That night at home, Dylan and I watched the coverage. I saw for the first time what I only heard described over the radio transmissions and it was ever worse than I could have imagined. I watched in silence, completely numb and empty inside, unanswerable questions ping-ponging around in my mind. How? How can anyone hold that much hatred to do that? What religion would ever advocate for such an action?

For me, these questions remain to this day. Though it's mostly associated with the holiday season, this seems to be just as fitting as we remember the tragedy of 9/11 and honor those who fell and those who helped as best they could: Peace on earth, goodwill towards men.

God bless us, every one.

Friday, September 7, 2012

I'm training my kids to hate Fridays

Poor Noah. He was unlucky enough to get caught in the vortex of Appointment Fridays. He was unlucky because he has a mother who schedules things like doctor and dentist visits as close to the actual birthday as possible or it might just not get done. (This is not called efficiency. This is called hedging your bets.) Two weeks ago (Friday), the day before his third birthday (pictures will come at some point as soon as someone sends me theirs. Mom.) he had his three year old check up where he actually kicked ass and it wasn't until after the check up when he was told he could not play with the doctor's knee-knocker thingy that he broke loose with an epic tantrum which included not only hitting and spitting but the fun new twist of running away and would not be placated by anything even though I loaded up the bag with snacks as it was so close to lunchtime but no, he was having none of that. God woman, JUST GIVE ME THE RUBBER KNEE KNOCKER THIS IS NOT COMPLICATED. (He was hungry. Very. Just...not for snacks. Lunch or bust baby.)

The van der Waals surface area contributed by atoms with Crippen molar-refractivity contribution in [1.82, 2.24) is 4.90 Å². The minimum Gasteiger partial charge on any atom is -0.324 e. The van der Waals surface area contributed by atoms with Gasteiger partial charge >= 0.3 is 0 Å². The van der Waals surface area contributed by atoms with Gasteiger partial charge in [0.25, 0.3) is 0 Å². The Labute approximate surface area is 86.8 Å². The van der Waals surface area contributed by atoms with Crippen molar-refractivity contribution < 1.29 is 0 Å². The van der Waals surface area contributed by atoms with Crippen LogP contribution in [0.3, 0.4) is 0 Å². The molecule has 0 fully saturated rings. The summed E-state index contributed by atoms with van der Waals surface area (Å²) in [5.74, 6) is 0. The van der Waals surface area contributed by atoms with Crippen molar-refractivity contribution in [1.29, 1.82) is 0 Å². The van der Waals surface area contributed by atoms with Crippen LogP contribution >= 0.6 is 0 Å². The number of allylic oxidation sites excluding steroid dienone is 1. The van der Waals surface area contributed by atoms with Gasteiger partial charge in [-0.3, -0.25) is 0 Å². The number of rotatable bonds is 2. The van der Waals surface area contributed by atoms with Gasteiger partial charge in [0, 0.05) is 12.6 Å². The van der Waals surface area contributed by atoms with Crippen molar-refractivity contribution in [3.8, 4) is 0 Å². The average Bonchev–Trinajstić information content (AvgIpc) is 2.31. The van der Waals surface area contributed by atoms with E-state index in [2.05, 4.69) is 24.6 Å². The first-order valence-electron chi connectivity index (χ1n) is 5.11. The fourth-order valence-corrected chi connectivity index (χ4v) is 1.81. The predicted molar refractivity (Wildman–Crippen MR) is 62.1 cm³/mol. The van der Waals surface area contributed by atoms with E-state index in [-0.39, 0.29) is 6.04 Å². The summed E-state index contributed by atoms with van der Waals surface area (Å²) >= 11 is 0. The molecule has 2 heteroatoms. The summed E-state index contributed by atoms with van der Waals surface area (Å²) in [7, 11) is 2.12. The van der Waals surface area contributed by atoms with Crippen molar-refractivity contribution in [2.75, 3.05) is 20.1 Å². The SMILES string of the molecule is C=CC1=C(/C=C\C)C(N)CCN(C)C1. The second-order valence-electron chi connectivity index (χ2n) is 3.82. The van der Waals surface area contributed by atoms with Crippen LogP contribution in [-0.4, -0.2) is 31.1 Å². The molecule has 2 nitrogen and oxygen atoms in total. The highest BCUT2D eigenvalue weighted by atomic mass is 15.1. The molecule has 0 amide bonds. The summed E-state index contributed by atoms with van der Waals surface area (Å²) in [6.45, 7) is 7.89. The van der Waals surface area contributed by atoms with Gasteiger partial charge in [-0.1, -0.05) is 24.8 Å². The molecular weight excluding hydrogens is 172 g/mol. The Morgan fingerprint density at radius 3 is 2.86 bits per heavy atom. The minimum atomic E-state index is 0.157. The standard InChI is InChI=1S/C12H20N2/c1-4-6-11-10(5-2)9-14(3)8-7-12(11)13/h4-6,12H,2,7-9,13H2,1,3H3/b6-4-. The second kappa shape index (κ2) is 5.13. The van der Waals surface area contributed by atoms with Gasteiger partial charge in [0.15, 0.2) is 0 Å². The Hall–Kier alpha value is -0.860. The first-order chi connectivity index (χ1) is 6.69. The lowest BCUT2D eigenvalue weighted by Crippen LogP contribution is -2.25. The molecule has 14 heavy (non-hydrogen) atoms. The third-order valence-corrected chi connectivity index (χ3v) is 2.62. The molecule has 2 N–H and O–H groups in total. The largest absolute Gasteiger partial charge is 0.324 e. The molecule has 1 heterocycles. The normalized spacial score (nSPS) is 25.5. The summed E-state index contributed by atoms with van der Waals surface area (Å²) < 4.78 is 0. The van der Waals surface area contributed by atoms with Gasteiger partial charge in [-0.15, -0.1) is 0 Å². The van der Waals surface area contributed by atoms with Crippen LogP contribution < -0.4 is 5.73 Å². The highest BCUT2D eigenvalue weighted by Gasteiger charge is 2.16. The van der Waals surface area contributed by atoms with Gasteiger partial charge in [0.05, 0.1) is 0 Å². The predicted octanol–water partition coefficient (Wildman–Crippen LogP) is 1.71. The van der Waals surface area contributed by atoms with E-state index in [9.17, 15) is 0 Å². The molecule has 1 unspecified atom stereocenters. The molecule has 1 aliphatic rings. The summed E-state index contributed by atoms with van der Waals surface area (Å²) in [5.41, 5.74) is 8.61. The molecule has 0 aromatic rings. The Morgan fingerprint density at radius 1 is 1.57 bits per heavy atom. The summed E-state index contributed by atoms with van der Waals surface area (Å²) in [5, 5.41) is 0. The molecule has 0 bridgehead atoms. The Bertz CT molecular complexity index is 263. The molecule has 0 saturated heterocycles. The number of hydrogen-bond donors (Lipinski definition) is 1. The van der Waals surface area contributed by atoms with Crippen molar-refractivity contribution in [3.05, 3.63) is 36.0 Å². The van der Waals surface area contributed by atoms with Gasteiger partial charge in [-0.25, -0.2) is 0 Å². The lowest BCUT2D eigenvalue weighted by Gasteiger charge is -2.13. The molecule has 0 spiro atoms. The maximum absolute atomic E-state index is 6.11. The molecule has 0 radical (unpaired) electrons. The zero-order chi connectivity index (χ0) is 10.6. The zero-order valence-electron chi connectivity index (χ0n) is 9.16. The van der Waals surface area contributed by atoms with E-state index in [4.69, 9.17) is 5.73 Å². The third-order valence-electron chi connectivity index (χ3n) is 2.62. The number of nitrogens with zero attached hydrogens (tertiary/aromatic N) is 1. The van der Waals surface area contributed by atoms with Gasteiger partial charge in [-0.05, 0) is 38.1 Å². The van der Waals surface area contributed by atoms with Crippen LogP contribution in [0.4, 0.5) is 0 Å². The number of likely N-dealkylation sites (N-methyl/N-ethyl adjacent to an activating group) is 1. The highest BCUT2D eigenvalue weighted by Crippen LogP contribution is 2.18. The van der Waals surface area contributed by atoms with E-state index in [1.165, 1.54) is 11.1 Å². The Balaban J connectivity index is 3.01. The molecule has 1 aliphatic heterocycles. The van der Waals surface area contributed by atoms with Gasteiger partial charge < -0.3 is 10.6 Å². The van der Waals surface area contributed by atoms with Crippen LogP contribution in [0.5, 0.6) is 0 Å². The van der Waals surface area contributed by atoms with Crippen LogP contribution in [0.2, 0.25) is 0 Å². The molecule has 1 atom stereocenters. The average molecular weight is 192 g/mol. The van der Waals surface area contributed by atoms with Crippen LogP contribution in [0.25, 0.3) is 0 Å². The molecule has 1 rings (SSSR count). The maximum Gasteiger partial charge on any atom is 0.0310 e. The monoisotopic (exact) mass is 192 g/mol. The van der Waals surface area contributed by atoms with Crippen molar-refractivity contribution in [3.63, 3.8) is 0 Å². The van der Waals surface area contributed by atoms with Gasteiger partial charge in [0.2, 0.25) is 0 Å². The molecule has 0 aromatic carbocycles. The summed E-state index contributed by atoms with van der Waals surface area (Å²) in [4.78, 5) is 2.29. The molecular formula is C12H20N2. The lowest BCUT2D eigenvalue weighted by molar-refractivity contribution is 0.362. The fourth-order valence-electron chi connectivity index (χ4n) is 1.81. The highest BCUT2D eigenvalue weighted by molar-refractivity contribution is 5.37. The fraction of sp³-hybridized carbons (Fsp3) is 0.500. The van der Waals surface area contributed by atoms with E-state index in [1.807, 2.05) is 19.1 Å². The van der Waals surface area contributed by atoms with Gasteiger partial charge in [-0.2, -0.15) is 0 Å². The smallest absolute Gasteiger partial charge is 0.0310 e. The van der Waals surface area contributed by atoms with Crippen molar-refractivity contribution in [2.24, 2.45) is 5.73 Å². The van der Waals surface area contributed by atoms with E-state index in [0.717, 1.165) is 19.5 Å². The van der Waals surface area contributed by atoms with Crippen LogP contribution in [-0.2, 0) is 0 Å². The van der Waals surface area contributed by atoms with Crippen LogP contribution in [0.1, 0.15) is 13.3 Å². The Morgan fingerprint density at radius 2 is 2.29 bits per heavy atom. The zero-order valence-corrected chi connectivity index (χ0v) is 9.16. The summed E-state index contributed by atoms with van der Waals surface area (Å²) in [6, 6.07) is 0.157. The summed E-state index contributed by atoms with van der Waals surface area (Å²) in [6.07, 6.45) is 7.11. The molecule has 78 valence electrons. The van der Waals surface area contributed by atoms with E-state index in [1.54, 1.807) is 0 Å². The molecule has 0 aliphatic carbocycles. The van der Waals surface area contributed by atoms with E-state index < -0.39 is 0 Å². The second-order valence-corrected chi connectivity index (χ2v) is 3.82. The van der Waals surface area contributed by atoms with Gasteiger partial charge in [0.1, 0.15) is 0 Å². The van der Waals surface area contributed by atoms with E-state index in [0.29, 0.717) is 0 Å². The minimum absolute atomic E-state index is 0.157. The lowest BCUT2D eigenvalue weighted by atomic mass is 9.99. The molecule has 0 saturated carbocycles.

Because big boy is now three, it's high time (all right, all right, way past time) that he got his first dental cleaning/check up. Also on a Friday. And because I am obsessive about documenting every big moment except for the ones where we go to visit people because hello wine, I captured his preshusness for everyone to see and to embarrass him later. Let's see how things went, shall we?